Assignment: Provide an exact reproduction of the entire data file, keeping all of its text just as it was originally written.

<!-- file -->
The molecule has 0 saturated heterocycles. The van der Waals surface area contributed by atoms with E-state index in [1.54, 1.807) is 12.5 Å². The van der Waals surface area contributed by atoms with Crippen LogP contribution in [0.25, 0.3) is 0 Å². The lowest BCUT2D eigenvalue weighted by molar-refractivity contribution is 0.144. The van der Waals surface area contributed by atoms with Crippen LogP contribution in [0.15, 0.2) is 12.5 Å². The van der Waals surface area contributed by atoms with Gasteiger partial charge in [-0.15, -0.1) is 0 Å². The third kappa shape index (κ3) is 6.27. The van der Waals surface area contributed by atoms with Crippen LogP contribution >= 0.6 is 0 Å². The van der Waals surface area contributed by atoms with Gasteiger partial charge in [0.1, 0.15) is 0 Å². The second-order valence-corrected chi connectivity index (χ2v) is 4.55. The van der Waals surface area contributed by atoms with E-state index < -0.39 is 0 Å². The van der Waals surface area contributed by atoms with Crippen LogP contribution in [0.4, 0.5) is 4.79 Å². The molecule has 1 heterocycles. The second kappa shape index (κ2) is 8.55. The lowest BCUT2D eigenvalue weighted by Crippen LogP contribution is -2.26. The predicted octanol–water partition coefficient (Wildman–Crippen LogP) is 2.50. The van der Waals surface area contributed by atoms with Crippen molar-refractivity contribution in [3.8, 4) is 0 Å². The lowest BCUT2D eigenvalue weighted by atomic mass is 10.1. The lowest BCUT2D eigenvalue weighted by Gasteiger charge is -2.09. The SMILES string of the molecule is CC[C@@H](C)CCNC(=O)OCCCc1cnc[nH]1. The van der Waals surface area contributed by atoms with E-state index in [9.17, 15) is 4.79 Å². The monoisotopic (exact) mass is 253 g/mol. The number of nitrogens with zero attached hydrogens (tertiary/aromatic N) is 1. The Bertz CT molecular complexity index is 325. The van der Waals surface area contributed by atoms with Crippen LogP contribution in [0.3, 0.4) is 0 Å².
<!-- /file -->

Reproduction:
The molecule has 0 saturated heterocycles. The van der Waals surface area contributed by atoms with E-state index in [1.54, 1.807) is 12.5 Å². The van der Waals surface area contributed by atoms with Crippen LogP contribution in [0.25, 0.3) is 0 Å². The lowest BCUT2D eigenvalue weighted by molar-refractivity contribution is 0.144. The van der Waals surface area contributed by atoms with Crippen LogP contribution in [0.15, 0.2) is 12.5 Å². The van der Waals surface area contributed by atoms with Gasteiger partial charge in [-0.15, -0.1) is 0 Å². The third kappa shape index (κ3) is 6.27. The van der Waals surface area contributed by atoms with Crippen LogP contribution >= 0.6 is 0 Å². The van der Waals surface area contributed by atoms with Gasteiger partial charge in [0.1, 0.15) is 0 Å². The second-order valence-corrected chi connectivity index (χ2v) is 4.55. The van der Waals surface area contributed by atoms with E-state index < -0.39 is 0 Å². The van der Waals surface area contributed by atoms with Crippen LogP contribution in [0.4, 0.5) is 4.79 Å². The molecule has 1 heterocycles. The second kappa shape index (κ2) is 8.55. The lowest BCUT2D eigenvalue weighted by Crippen LogP contribution is -2.26. The predicted octanol–water partition coefficient (Wildman–Crippen LogP) is 2.50. The van der Waals surface area contributed by atoms with Crippen molar-refractivity contribution in [3.8, 4) is 0 Å². The lowest BCUT2D eigenvalue weighted by atomic mass is 10.1. The lowest BCUT2D eigenvalue weighted by Gasteiger charge is -2.09. The SMILES string of the molecule is CC[C@@H](C)CCNC(=O)OCCCc1cnc[nH]1. The van der Waals surface area contributed by atoms with E-state index in [9.17, 15) is 4.79 Å². The monoisotopic (exact) mass is 253 g/mol. The number of nitrogens with zero attached hydrogens (tertiary/aromatic N) is 1. The Bertz CT molecular complexity index is 325. The van der Waals surface area contributed by atoms with Crippen LogP contribution in [0.3, 0.4) is 0 Å².